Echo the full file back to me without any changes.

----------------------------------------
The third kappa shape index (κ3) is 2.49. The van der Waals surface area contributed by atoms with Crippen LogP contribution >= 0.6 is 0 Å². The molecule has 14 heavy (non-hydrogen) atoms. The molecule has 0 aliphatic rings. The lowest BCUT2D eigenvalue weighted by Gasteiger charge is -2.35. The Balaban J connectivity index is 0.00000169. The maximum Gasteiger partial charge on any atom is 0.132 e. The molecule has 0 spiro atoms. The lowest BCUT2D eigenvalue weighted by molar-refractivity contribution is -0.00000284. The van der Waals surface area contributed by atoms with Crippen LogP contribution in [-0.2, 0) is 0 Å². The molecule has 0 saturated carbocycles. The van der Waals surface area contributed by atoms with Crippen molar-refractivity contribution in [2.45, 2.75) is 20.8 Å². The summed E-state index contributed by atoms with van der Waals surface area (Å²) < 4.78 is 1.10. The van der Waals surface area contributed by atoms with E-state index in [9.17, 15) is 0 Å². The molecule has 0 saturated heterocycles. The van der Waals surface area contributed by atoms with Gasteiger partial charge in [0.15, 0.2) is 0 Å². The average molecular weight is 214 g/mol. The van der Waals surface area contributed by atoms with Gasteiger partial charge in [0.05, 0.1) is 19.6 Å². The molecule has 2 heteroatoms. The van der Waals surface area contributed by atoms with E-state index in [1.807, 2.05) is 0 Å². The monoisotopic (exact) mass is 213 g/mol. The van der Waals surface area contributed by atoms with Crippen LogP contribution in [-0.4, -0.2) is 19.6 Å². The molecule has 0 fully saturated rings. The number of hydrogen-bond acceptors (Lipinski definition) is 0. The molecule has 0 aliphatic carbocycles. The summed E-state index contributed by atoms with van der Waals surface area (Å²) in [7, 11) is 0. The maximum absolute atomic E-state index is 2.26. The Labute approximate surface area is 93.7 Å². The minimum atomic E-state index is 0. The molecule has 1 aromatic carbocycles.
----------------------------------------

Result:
The third kappa shape index (κ3) is 2.49. The van der Waals surface area contributed by atoms with Crippen LogP contribution >= 0.6 is 0 Å². The molecule has 14 heavy (non-hydrogen) atoms. The molecule has 0 aliphatic rings. The lowest BCUT2D eigenvalue weighted by Gasteiger charge is -2.35. The Balaban J connectivity index is 0.00000169. The maximum Gasteiger partial charge on any atom is 0.132 e. The molecule has 0 spiro atoms. The lowest BCUT2D eigenvalue weighted by molar-refractivity contribution is -0.00000284. The van der Waals surface area contributed by atoms with Crippen LogP contribution in [-0.2, 0) is 0 Å². The molecule has 0 saturated carbocycles. The van der Waals surface area contributed by atoms with Crippen molar-refractivity contribution in [2.45, 2.75) is 20.8 Å². The summed E-state index contributed by atoms with van der Waals surface area (Å²) < 4.78 is 1.10. The van der Waals surface area contributed by atoms with E-state index in [9.17, 15) is 0 Å². The molecule has 0 saturated heterocycles. The van der Waals surface area contributed by atoms with Gasteiger partial charge in [0.15, 0.2) is 0 Å². The average molecular weight is 214 g/mol. The van der Waals surface area contributed by atoms with Gasteiger partial charge in [0.05, 0.1) is 19.6 Å². The molecule has 2 heteroatoms. The van der Waals surface area contributed by atoms with E-state index in [1.807, 2.05) is 0 Å². The monoisotopic (exact) mass is 213 g/mol. The van der Waals surface area contributed by atoms with Crippen LogP contribution in [-0.4, -0.2) is 19.6 Å². The molecule has 0 fully saturated rings. The number of hydrogen-bond acceptors (Lipinski definition) is 0. The molecule has 0 aliphatic carbocycles. The summed E-state index contributed by atoms with van der Waals surface area (Å²) in [7, 11) is 0. The maximum absolute atomic E-state index is 2.26. The Labute approximate surface area is 93.7 Å². The minimum atomic E-state index is 0. The molecule has 1 aromatic carbocycles.